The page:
Let’s discuss consensus decision making

I’d like to talk about consensus decision making. I will use text from a book called Do it yourself; A handbook for changing our world, by the Trapese collective, as it is very pragmatic, in my opinion.

Please feel free to make comments. Don’t be afraid to ask questions, make challenges, but keep in mind that we always aim to reach consensus. 🙂

I think it will be best if we do it step by step, discuss what we have learned so far and then when we are all happy, move to the next bit?

What is consensus decision making?


Consensus is a decision-making process that works creatively to include all the people making the decision. Instead of simply voting for an item, and letting the majority of the group get their way, the group is committed to finding solutions that everyone can live with. This ensures that everyone’s opinions, ideas and reservations are taken into account. But consensus is more than just a compromise. It is a process that can result in surprising and creative solutions – often better than the original suggestions. At the heart of consensus is a respectful dialogue between equals, helping groups to work together to meet both the individuals’ and the group’s needs. It’s about how to work with each other rather than “for” or “against” each other.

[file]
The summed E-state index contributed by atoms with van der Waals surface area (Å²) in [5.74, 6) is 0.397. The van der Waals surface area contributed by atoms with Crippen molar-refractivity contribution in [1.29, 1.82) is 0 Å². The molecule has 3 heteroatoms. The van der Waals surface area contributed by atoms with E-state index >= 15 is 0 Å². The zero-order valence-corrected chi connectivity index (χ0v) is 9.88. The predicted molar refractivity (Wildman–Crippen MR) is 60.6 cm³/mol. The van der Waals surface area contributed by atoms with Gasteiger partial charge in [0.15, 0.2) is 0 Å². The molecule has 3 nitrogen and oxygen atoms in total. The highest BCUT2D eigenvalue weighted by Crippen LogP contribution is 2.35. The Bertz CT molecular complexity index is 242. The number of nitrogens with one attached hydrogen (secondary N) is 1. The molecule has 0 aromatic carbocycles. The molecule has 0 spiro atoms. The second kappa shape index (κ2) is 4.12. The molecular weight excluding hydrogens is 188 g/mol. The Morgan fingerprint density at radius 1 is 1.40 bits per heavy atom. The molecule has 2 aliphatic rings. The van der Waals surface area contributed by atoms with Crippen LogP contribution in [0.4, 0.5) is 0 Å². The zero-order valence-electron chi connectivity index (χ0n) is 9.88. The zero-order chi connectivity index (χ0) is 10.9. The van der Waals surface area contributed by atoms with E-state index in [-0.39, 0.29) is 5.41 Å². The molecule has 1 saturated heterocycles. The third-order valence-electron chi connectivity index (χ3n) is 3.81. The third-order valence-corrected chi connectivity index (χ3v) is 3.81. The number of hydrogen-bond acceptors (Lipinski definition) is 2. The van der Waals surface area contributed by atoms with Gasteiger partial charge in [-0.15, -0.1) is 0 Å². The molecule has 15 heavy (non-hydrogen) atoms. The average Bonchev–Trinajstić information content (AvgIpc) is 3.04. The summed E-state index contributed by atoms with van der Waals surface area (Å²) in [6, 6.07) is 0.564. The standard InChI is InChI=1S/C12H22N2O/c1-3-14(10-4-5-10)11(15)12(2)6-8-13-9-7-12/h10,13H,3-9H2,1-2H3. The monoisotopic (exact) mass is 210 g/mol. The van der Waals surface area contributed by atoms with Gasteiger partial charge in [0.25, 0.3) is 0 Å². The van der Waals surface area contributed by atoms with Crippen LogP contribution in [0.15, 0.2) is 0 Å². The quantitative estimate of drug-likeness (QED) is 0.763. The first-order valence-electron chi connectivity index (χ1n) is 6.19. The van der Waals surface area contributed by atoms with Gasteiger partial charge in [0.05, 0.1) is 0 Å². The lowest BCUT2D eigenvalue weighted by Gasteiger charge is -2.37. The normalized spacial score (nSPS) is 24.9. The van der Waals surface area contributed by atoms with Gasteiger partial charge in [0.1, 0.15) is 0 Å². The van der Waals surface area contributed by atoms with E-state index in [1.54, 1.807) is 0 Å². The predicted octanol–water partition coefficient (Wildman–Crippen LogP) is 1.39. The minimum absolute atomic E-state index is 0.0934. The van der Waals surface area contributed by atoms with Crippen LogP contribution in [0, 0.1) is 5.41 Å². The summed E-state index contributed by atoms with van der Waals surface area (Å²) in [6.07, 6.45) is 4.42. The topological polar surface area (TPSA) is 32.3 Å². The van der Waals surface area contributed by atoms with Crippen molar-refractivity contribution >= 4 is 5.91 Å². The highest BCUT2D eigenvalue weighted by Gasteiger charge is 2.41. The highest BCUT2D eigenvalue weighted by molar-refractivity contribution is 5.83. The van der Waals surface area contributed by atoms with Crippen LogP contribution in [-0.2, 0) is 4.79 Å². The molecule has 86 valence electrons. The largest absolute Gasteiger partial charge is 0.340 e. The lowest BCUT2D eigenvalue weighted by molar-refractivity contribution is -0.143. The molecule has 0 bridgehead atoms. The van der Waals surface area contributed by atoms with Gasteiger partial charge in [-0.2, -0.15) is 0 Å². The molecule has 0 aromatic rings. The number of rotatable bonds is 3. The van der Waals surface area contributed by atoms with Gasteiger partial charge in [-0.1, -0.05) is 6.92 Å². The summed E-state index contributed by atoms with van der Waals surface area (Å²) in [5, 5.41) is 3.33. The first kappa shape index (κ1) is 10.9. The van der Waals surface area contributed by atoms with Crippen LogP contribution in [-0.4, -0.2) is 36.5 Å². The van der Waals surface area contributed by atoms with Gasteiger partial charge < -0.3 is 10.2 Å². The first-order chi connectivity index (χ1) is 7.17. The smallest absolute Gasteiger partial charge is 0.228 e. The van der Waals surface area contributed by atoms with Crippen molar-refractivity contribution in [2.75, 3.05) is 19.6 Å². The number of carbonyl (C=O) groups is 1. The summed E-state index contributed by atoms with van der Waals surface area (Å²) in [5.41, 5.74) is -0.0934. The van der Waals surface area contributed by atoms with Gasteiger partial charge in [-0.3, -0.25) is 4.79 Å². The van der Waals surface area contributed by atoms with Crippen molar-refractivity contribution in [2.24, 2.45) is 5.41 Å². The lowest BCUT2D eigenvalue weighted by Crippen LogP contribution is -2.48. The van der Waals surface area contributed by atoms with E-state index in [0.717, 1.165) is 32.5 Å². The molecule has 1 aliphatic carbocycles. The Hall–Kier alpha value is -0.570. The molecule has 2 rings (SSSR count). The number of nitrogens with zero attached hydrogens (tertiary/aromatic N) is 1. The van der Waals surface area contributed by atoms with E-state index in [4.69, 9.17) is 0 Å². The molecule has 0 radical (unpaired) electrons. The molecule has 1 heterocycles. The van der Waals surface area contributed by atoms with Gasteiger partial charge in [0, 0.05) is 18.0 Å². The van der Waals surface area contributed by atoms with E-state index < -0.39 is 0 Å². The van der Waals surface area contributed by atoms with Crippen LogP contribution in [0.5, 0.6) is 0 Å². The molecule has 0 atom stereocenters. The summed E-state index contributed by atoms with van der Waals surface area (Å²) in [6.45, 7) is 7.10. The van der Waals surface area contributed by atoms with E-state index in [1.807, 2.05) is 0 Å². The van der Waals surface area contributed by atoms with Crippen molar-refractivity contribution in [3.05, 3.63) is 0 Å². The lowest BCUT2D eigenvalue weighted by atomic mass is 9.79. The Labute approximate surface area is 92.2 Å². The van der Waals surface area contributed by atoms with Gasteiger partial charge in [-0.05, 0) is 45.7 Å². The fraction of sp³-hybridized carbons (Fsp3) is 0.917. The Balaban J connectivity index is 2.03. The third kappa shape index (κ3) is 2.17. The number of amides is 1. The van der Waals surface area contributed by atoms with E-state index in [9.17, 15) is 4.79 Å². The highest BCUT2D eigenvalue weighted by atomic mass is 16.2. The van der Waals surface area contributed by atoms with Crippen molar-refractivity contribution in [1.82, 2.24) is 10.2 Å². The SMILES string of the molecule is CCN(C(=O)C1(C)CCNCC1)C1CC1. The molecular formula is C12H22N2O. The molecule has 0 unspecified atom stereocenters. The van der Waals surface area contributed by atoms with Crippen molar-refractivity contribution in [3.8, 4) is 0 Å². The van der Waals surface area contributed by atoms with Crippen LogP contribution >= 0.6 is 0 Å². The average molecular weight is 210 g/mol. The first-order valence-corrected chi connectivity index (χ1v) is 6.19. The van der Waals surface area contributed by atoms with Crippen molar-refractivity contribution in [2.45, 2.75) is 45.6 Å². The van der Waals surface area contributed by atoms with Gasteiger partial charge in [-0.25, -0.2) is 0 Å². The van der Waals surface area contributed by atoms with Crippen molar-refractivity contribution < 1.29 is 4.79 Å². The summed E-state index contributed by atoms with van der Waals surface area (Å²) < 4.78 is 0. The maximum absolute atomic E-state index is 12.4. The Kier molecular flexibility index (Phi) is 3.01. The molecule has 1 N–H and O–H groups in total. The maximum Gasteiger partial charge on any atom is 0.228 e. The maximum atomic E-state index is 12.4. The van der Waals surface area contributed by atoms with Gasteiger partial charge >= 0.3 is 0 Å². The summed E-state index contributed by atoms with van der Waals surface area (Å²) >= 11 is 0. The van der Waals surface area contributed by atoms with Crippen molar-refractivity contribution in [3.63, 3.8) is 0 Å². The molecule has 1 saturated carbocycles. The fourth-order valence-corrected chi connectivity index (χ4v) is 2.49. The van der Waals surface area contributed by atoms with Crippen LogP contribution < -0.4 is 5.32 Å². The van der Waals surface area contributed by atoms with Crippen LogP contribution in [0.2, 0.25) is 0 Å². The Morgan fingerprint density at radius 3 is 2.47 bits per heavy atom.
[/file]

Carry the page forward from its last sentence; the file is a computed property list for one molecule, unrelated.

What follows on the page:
Making decisions by consensus is based on trust and openness – this means
learning to openly express both our desires (what we’d like to see happening), and our needs (what we have to see happen in order to be able to support a decision). If everyone is able to trust each other and talk openly, then the group will have the information it requires to take everyone’s positions into account and to come up with a solution that everyone can support.

It may take time to learn how to distinguish between our desires and needs: after all most of us are more used to decision making where one wins and the other loses. In this kind of adversarial decision making we are often forced to take up a strategic position of presenting our desires as needs.

A good diagram from Seeds for Change:

seeds for change model